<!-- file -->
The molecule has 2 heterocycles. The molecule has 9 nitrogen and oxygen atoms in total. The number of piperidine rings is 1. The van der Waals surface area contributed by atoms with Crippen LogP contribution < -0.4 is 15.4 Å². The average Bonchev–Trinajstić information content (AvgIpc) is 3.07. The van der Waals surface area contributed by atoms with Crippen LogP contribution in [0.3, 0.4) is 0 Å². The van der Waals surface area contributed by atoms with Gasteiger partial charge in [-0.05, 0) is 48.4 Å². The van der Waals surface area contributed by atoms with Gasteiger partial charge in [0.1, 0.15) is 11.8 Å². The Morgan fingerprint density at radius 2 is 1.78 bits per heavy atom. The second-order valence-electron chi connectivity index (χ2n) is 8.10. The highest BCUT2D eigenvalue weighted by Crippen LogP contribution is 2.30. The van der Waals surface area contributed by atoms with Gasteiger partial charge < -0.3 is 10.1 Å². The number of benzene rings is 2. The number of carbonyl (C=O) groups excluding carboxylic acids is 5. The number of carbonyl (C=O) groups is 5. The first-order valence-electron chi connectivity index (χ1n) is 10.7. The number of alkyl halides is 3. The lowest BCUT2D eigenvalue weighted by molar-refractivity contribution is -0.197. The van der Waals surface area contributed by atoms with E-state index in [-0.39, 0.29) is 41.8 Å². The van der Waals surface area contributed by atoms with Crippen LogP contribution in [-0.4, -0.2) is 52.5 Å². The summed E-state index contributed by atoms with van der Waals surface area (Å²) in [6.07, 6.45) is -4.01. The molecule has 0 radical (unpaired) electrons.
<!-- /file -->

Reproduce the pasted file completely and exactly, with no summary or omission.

The molecule has 2 heterocycles. The molecule has 9 nitrogen and oxygen atoms in total. The number of piperidine rings is 1. The van der Waals surface area contributed by atoms with Crippen LogP contribution < -0.4 is 15.4 Å². The average Bonchev–Trinajstić information content (AvgIpc) is 3.07. The van der Waals surface area contributed by atoms with Crippen LogP contribution in [0.3, 0.4) is 0 Å². The van der Waals surface area contributed by atoms with Gasteiger partial charge in [-0.05, 0) is 48.4 Å². The van der Waals surface area contributed by atoms with Gasteiger partial charge in [0.1, 0.15) is 11.8 Å². The Morgan fingerprint density at radius 2 is 1.78 bits per heavy atom. The second-order valence-electron chi connectivity index (χ2n) is 8.10. The highest BCUT2D eigenvalue weighted by Crippen LogP contribution is 2.30. The van der Waals surface area contributed by atoms with Gasteiger partial charge < -0.3 is 10.1 Å². The number of benzene rings is 2. The number of carbonyl (C=O) groups excluding carboxylic acids is 5. The number of carbonyl (C=O) groups is 5. The first-order valence-electron chi connectivity index (χ1n) is 10.7. The number of alkyl halides is 3. The lowest BCUT2D eigenvalue weighted by molar-refractivity contribution is -0.197. The van der Waals surface area contributed by atoms with E-state index in [-0.39, 0.29) is 41.8 Å². The van der Waals surface area contributed by atoms with Crippen LogP contribution in [-0.4, -0.2) is 52.5 Å². The summed E-state index contributed by atoms with van der Waals surface area (Å²) in [6.07, 6.45) is -4.01. The molecule has 0 radical (unpaired) electrons.